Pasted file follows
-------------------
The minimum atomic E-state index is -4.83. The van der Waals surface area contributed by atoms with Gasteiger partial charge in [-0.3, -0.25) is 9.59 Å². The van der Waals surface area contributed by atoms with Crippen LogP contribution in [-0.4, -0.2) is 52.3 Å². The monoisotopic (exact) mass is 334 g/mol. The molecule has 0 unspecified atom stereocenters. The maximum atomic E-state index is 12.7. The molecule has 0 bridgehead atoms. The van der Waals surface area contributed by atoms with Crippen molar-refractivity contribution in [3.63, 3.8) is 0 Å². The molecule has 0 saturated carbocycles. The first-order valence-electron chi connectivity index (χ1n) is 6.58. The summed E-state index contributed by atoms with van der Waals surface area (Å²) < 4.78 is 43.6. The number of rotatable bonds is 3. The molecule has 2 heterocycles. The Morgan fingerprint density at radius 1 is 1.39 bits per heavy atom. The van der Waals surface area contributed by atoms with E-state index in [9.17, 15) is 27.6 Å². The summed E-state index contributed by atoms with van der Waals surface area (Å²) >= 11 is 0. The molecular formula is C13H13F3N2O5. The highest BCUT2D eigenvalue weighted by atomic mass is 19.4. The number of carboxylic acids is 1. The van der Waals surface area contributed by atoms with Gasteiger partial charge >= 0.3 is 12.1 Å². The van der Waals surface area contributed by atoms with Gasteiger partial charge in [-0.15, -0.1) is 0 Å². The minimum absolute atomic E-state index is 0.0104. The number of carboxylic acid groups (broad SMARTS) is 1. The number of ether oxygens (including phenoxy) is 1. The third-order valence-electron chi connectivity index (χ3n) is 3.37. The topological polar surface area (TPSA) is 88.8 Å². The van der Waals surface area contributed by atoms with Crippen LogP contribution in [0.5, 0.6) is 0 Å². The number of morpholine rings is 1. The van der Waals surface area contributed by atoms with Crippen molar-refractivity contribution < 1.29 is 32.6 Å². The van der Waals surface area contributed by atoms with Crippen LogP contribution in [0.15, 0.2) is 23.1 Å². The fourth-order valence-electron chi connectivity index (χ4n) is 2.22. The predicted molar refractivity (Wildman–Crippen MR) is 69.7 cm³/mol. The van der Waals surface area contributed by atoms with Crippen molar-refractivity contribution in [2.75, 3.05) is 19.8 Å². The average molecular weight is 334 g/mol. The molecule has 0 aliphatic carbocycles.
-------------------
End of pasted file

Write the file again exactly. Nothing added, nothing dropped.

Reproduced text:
The minimum atomic E-state index is -4.83. The van der Waals surface area contributed by atoms with Gasteiger partial charge in [-0.3, -0.25) is 9.59 Å². The van der Waals surface area contributed by atoms with Crippen LogP contribution in [-0.4, -0.2) is 52.3 Å². The monoisotopic (exact) mass is 334 g/mol. The molecule has 0 unspecified atom stereocenters. The maximum atomic E-state index is 12.7. The molecule has 0 bridgehead atoms. The van der Waals surface area contributed by atoms with Crippen molar-refractivity contribution in [3.63, 3.8) is 0 Å². The molecule has 0 saturated carbocycles. The first-order valence-electron chi connectivity index (χ1n) is 6.58. The summed E-state index contributed by atoms with van der Waals surface area (Å²) < 4.78 is 43.6. The number of rotatable bonds is 3. The molecule has 2 heterocycles. The Morgan fingerprint density at radius 1 is 1.39 bits per heavy atom. The van der Waals surface area contributed by atoms with E-state index in [9.17, 15) is 27.6 Å². The summed E-state index contributed by atoms with van der Waals surface area (Å²) >= 11 is 0. The molecular formula is C13H13F3N2O5. The highest BCUT2D eigenvalue weighted by atomic mass is 19.4. The number of carboxylic acids is 1. The van der Waals surface area contributed by atoms with Gasteiger partial charge >= 0.3 is 12.1 Å². The van der Waals surface area contributed by atoms with Gasteiger partial charge in [-0.15, -0.1) is 0 Å². The minimum absolute atomic E-state index is 0.0104. The number of carboxylic acid groups (broad SMARTS) is 1. The number of ether oxygens (including phenoxy) is 1. The third-order valence-electron chi connectivity index (χ3n) is 3.37. The topological polar surface area (TPSA) is 88.8 Å². The van der Waals surface area contributed by atoms with Crippen LogP contribution in [0.5, 0.6) is 0 Å². The number of morpholine rings is 1. The van der Waals surface area contributed by atoms with Crippen molar-refractivity contribution < 1.29 is 32.6 Å². The van der Waals surface area contributed by atoms with Crippen LogP contribution in [0.15, 0.2) is 23.1 Å². The fourth-order valence-electron chi connectivity index (χ4n) is 2.22. The predicted molar refractivity (Wildman–Crippen MR) is 69.7 cm³/mol. The van der Waals surface area contributed by atoms with Crippen molar-refractivity contribution in [2.75, 3.05) is 19.8 Å². The average molecular weight is 334 g/mol. The molecule has 0 aliphatic carbocycles.